As a French native speaker, my own spontaneous translation was the one already cited by @Annie CHABOT:

Tu es difficile à satisfaire

Then reading the whole thread, I easily accepted:

Tu es difficile à contenter

as pretty equivalent, and totally correct (the choice between "satisfaire" and "contenter" being purely matter of literary taste).

So I was surprised to see @Lambie so insisting to claim that it's totally wrong, while it seemed so obvious for me.
And suddenly I realized that, as he evoked somewhere, we (French native speakers) may be wrong not when choosing this or that idiomatic translation but at the top level of our primary understanding of "please" in the given original English sentence.

The point is that, clearly, for me as well for all other French native speakers, "to please" here is spontaneously understood as something like:

  1. to successfully respond to your expectation

(hence the translation "satisfaire" or "contenter")

But it's true indeed that another, basic, sense of "to please" is:

  1. to do something (or merely to behave in a way) that you'll like

(then the correct translation is "faire plaisir")

The (rather subtle but real) difference is that "to please" (or not) means how you're (or not) glad of either:

  1. something you precisely asked for
  2. something that you didn't plan (nor expect) but was done with the intention of being pleasant

I think that the true meaning, in the case of the given original sentence, depends on the interpretation of the context.
And we must simply notice that for some reason the #1 is the more obvious one for us, French native speakers, while perhaps the truth is in #2!

Now it's up to English native speakers here (notably @Papa Poule, AFAIK, and maybe @Lambie), to let's know which is the true original meaning, so leading us to a final sure translation.

  • As I read your entire response, I see lots of mistakes in English. Since you make so many mistakes, how can we trust your translation? Being a native speaker of any language does not a translator make. Tu est difficile à satisfaire is: you are hard to satisfy. Not hard to please.
    – Lambie
    Dec 29, 2016 at 22:22
  • 4
    @Lambie I don't understand at all. First because my answer is based on the assumption that you're right and tries to get the information which would confirm that, so I'm pretty surprised (and somewhat hurted!) you seem hostile to it. Secondly because you denounce my numerous mistakes in English (this is pretty normal since I'm not an English native speaker), and argue that it's a reason not to trust my translation, just while at the opposite I'm explaining I couldn't be sure of my translation! BTW please note that Tu est is incorrect in French, and should be Tu es.
    – cFreed
    Dec 30, 2016 at 0:07
  • 2
    @Lambie "You said you were not sure of your translation, then why put in an answer?" Alors je le dis maintenant en français pour être sûr d'être clair. Lisant les réponses, et la polémique, j'ai soudain réalisé que nous (français) pouvions avoir fait erreur, non pas dans la façon d'exprimer en français ce que nous avions cru comprendre de la phrase anglaise mais justement, en amont, dans la fausse compréhension de cette phrase. Ce qui expliquerait d'une part votre réaction (en vous donnant donc raison), d'autre part la prolongation de la polémique.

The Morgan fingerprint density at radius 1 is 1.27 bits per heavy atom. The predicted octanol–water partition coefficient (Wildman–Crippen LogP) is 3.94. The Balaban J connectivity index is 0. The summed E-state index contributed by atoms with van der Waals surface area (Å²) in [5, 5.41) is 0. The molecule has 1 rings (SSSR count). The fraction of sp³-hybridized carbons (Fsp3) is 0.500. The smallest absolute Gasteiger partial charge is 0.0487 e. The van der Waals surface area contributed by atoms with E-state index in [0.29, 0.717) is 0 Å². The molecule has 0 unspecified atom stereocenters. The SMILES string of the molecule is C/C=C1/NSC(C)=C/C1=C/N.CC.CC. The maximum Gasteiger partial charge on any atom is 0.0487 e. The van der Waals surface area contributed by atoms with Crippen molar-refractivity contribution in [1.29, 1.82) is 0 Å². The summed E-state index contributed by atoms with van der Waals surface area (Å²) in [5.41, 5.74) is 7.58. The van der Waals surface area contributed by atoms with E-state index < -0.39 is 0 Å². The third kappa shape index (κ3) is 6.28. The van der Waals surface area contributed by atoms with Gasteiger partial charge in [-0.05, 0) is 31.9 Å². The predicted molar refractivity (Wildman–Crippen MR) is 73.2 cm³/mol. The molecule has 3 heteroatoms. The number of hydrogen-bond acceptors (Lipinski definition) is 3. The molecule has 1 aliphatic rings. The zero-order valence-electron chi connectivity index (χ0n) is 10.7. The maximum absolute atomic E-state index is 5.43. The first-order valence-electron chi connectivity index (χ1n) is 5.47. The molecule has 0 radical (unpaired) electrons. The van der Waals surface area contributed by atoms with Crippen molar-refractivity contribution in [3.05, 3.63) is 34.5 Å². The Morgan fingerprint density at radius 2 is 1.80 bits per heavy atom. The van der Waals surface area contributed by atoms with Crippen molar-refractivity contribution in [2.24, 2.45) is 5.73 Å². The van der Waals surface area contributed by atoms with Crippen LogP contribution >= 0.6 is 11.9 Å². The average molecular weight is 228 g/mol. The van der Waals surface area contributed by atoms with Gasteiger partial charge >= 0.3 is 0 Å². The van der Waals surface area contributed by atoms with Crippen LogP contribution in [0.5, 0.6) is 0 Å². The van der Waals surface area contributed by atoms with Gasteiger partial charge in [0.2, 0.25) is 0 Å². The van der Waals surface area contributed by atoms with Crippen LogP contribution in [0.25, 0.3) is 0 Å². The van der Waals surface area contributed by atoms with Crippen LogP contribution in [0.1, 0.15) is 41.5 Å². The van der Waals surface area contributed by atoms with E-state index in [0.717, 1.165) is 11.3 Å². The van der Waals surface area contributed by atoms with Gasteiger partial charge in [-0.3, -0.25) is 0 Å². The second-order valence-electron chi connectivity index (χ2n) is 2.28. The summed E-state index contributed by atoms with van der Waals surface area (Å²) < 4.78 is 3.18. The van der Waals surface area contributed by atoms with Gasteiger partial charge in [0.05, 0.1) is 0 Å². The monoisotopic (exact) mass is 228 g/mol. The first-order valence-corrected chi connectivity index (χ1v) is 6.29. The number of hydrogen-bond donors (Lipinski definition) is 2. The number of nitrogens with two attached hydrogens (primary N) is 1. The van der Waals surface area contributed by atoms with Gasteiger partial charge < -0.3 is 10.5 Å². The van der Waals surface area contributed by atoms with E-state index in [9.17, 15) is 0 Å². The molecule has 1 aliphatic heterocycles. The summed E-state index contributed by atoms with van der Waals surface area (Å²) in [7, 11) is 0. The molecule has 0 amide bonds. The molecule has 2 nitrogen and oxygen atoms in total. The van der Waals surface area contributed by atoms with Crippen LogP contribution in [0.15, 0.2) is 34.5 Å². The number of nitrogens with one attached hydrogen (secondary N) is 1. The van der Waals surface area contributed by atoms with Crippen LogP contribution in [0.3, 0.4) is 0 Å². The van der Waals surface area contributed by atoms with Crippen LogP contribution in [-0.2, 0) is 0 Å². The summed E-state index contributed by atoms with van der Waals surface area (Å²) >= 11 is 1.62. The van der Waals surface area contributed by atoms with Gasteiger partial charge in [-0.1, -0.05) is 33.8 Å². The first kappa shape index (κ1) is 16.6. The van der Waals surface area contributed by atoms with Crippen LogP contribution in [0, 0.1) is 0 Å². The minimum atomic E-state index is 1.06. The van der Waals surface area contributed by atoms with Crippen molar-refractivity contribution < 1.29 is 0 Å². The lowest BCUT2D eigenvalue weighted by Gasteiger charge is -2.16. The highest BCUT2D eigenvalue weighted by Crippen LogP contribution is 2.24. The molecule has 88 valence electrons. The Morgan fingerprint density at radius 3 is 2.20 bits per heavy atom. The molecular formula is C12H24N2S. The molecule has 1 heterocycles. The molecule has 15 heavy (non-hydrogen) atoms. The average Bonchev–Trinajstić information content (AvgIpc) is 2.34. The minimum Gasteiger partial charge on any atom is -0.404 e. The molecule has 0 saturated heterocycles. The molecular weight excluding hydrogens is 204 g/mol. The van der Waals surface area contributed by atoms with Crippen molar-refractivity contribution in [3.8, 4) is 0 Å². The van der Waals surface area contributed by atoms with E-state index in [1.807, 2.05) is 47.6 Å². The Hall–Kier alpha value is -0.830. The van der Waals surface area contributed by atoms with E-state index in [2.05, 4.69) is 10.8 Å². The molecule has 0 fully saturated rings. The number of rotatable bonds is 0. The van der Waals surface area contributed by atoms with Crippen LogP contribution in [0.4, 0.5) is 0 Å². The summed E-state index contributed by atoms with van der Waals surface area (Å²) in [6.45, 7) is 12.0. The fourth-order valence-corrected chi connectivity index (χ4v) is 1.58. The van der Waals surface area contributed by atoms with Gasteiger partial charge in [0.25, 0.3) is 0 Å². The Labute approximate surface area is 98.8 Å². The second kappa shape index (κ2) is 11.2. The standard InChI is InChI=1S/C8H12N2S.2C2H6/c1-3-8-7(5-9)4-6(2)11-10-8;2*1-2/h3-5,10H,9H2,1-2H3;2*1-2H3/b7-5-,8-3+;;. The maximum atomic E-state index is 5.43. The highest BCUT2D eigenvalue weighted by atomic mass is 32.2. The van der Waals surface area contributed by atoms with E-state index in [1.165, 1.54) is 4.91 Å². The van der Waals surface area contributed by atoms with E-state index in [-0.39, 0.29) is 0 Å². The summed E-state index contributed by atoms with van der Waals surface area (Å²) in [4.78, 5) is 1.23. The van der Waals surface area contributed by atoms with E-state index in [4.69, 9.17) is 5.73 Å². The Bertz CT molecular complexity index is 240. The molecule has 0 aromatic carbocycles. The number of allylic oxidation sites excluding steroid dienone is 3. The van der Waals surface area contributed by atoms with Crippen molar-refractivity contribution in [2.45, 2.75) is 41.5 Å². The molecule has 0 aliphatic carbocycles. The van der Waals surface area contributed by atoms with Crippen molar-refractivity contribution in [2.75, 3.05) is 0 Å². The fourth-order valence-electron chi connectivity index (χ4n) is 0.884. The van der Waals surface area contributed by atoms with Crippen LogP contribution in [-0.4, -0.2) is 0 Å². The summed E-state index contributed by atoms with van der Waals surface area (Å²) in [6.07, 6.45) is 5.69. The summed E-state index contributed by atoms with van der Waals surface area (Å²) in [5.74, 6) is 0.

– cFreed
    Dec 30, 2016 at 18:03
  • 1
    @Lambie Accessoirement : "it's painful to read an explanation about French in English that is so unidiomatic". Oui, c'est la difficulté principale pour un francophone : dans ce contexte "French Language", j'ai évidemment plein d'idées de choses à dire en réponse aux questions, mais comme le site est a priori anglophone je me sens quelque peu obligé de le faire en anglais... que je ne maîtrise pas du tout ! Par suite, grosses difficultés et grosse frustration permanente :) Dernière chose : je vous assure que "Tu es difficile à contenter" (ou plus souvent, pour moi, "à satisfaire") est courant !
    – cFreed
    Dec 30, 2016 at 18:10
  • 1
    Effectivement, la phrase anglaise peut avoir les deux sens que tu proposes, suivant le contexte. Dec 30, 2016 at 22:37

I think that the correct translation for that would be something like that :

Tu es difficile à contenter.

Contenter is a 1st group verb (-er verbs, mainly).

There for the conjugation table.

  • 3
    Comments are not for extended discussion; this conversation has been moved to chat. Please remember to be nice. Discussions of possible translations are fine, belittling or insulting others because they disagree is not. Dec 30, 2016 at 22:31
  • 1
    C'est difficile de... est beaucoup plus naturel en français.
    – None
    Dec 31, 2016 at 16:54

Il est difficile de te faire plaisir. Il est difficile de vous faire plaisir.

To please someone = faire plaisir à quelqu'un.

Look, Mummy, no hands [joke, no contenter].

That is the most obvious answer I should think.

Le Robert & Collins Dictionnaire [bilingue]

please (c) plaire, faire plaisir, intransitive

please, transitive (a) plaire à, faire plaisir à, satisfaire, contenter

I did it just to please you: Je ne l'ai fait que pour te faire plaisir. He is easily pleased/hard to please: Il est facile/difficile à contenter ou satisfaire. So, it is there but so is faire plaisir à.

  • 1
    More obvious to me: c'est difficile de te / vous faire plaisir. « Il est difficile... » sent la traduction de l'anglais.
    – None
    Dec 31, 2016 at 16:56
  • Pourtant, cela se trouve dans Le Robert & Collins.
    – Lambie
    Jan 2, 2017 at 13:48
  • Thanks a lot for the update which highlights the two distinct meanings, depending on transitiveness. Only a fine point: it is customary, and it would help here, to add "update" before the added text.
    – AntoineL
    Jan 2, 2017 at 14:55
  • 1
    @AntoineL Adding the mention of an edit in an answer (or question for that matter) is actually really not necessary on this network and is kind of redundant, since the system bumps edited posts and timestamps them, not to mention that you can see the full edit history if you click on that timestamp. I also personally find it impedes reading and prevents having a naturally-flowing post.
    – Kareen
    Jan 3, 2017 at 15:51
  • @None cnrtl.fr/definition/facile "il est facile"
    – Lambie
    Jul 25, 2021 at 17:38

Tu es difficile à plaire/contenter

Is grammatically correct, but it is much more common to use the impersonal structure:

Il est difficile de te plaire/contenter/faire plaisir


  • 2
    « Difficile à contenter » est parfaitement correct, c'est même avec cette expression que Descartes débute le Discours de la méthode mais « tu es difficile à plaire » n'est pas français. Le verbe plaire est transitif indirect (1), pronominal (2) ou intransitif (3) : on peut plaire à quelqu'un (1), quelqu'un peut vous plaire (2), on peut plaire (3) , avoir plu (3), mais on ne peut pas « être plu ».
    – jlliagre
    Jan 3, 2017 at 12:16